There are many reasons a small business might close, but a failure to focus on the key aspects of financial management is a common one. Financial management is a broad term used for all activities related to bookkeeping, financial projections, budgets, financial statements, and financing. The advantages of sound and accurate financial management practices cannot be emphasized enough.

In short, avoiding the common financial challenges that threaten success for every small business takes sound financial management practices. With knowledge of the most common issues, your business can make plans and put solutions in place that help avoid problems.
There are nine issues that almost every business— new or otherwise—confronts at one time or another and addressing them is crucial for any business to function. Addressing them early on and knowing how to respond to these challenges will help establish your business on solid financial ground.

1. Cash Flow Management

Managing liquidity is a major concern for all new businesses as they try to bring in enough money to not only cover monthly bills but accumulate cash to invest in growth. It’s a simple concept, but the execution is often not so straightforward. Accounts Payable and Accounts Receivables are involved in Cash flow. By accelerating the cash-to-cash conversion cycle, or how quickly a company turns money it has spent on goods or services into cash from customers, companies ensure consistent access to capital.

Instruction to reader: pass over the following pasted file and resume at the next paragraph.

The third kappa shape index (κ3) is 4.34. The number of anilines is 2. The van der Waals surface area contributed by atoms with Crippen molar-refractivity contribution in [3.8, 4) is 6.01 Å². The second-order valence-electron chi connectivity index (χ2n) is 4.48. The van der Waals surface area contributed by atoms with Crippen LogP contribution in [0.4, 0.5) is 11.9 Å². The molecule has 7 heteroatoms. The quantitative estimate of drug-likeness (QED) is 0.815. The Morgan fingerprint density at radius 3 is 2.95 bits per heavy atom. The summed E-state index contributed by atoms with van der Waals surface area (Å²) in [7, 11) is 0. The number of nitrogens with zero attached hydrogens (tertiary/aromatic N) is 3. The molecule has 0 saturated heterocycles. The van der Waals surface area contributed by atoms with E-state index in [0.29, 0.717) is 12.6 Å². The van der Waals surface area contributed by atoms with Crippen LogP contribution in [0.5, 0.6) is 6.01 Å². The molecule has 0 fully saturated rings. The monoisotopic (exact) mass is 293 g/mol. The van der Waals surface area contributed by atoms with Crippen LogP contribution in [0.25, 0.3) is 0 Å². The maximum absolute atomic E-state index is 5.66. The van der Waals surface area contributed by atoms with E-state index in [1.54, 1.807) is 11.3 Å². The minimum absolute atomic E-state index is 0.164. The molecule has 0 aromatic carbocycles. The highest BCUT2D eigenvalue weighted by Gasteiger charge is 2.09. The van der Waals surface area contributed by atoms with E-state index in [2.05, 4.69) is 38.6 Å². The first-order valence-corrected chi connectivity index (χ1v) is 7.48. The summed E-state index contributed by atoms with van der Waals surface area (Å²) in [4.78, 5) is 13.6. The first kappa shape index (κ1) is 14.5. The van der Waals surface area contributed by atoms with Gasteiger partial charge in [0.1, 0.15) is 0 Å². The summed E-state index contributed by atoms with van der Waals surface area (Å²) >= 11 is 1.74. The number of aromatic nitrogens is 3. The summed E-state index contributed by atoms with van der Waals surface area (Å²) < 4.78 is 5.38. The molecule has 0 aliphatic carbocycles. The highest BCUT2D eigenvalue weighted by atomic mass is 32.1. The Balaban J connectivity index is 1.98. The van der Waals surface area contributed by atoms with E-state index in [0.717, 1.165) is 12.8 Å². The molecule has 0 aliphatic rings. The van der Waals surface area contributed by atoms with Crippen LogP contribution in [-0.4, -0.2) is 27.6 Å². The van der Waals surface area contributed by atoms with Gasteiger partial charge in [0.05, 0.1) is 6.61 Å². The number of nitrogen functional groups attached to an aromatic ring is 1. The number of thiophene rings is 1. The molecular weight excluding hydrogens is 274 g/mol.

Rethinking your invoicing processes can go a long way toward speeding up that cycle. Sending out invoices quickly with a breakdown of costs, clear payment terms, available payment methods and any penalties for late payment can go a long way toward receiving faster payment. Offering discounts for early payment if you don’t already can also reduce the cash-to-cash cycle. Companies should also study their data to understand the payment terms and timing of invoices that work best for your business, as they can vary greatly.

Accounting software that automatically sends out invoices ensures timeliness, accuracy, and consistency, which can reduce days of sales outstanding (DSO). This system also holds all the data necessary to see current and projected cash flow so you can plan and adjust accordingly. On the accounts payable (AP) side, an accounting system puts all your invoices in one place and can send out reminders to help you maximize discounts for early payments. Automated reporting on spend with specific suppliers can also help negotiate better payment terms to keep more cash on hand longer.

2. Paying Bills on Time

Everyone wants to get paid on time. payments late can cost a small business dearly. Damaged supplier relationships, being cut off from needed services, and constantly running debt can all profoundly damage a company’s financial health. A system that can automate payments saves significant money and time; it also reduces data entry errors and helps prevent fraud through a system of “touchless” controls that run behind the scenes. These functions, combined with AP automation software, translate into important benefits.

AP automation software helps reduce the number of manual tasks that finance teams must perform. For example, instead of manually managing vendor invoices and recurring expenses, organizations can use an automated system to organize their invoices, manage the approval process and send payments to vendors. With better access to data, you can ensure you’re taking advantage of optimal payment terms to hold onto cash longer for better liquidity or gain discounts for early payments. Therefore, paying bills on time is the second primary financial challenge faces by businesses.